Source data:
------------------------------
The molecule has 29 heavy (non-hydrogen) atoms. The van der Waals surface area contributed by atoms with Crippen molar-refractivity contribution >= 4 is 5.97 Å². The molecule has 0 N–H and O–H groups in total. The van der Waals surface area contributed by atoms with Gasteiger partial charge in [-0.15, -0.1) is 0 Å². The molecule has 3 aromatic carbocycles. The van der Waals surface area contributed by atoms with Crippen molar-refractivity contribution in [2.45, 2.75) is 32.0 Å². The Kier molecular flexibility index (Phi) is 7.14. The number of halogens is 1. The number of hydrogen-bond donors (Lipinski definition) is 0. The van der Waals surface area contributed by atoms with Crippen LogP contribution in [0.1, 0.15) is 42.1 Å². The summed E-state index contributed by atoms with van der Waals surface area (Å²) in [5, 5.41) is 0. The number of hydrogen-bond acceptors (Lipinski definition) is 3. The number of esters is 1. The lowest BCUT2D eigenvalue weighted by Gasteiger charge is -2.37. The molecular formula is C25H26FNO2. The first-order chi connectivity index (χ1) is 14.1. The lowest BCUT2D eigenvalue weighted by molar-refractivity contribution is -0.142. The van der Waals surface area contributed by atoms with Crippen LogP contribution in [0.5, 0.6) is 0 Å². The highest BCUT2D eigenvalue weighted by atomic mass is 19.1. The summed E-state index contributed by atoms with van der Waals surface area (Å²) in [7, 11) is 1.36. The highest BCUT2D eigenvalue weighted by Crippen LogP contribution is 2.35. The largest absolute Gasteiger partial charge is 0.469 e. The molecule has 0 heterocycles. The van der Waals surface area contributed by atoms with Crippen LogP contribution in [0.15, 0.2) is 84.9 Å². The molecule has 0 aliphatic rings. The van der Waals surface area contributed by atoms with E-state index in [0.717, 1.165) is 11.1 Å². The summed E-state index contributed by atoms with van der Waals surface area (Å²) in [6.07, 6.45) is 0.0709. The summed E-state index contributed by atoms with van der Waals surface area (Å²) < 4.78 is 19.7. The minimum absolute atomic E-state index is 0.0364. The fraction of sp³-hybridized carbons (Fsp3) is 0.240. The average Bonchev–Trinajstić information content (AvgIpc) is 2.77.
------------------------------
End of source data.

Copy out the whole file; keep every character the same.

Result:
The molecule has 29 heavy (non-hydrogen) atoms. The van der Waals surface area contributed by atoms with Crippen molar-refractivity contribution >= 4 is 5.97 Å². The molecule has 0 N–H and O–H groups in total. The van der Waals surface area contributed by atoms with Gasteiger partial charge in [-0.15, -0.1) is 0 Å². The molecule has 3 aromatic carbocycles. The van der Waals surface area contributed by atoms with Crippen molar-refractivity contribution in [2.45, 2.75) is 32.0 Å². The Kier molecular flexibility index (Phi) is 7.14. The number of halogens is 1. The number of hydrogen-bond donors (Lipinski definition) is 0. The van der Waals surface area contributed by atoms with Crippen LogP contribution in [0.1, 0.15) is 42.1 Å². The summed E-state index contributed by atoms with van der Waals surface area (Å²) in [5, 5.41) is 0. The number of hydrogen-bond acceptors (Lipinski definition) is 3. The number of esters is 1. The lowest BCUT2D eigenvalue weighted by Gasteiger charge is -2.37. The molecular formula is C25H26FNO2. The first-order chi connectivity index (χ1) is 14.1. The lowest BCUT2D eigenvalue weighted by molar-refractivity contribution is -0.142. The van der Waals surface area contributed by atoms with Crippen LogP contribution in [0.5, 0.6) is 0 Å². The highest BCUT2D eigenvalue weighted by atomic mass is 19.1. The summed E-state index contributed by atoms with van der Waals surface area (Å²) in [7, 11) is 1.36. The highest BCUT2D eigenvalue weighted by Crippen LogP contribution is 2.35. The largest absolute Gasteiger partial charge is 0.469 e. The molecule has 0 heterocycles. The van der Waals surface area contributed by atoms with Crippen LogP contribution in [0.15, 0.2) is 84.9 Å². The molecule has 0 aliphatic rings. The van der Waals surface area contributed by atoms with E-state index in [0.717, 1.165) is 11.1 Å². The summed E-state index contributed by atoms with van der Waals surface area (Å²) in [6.07, 6.45) is 0.0709. The summed E-state index contributed by atoms with van der Waals surface area (Å²) < 4.78 is 19.7. The minimum absolute atomic E-state index is 0.0364. The fraction of sp³-hybridized carbons (Fsp3) is 0.240. The average Bonchev–Trinajstić information content (AvgIpc) is 2.77.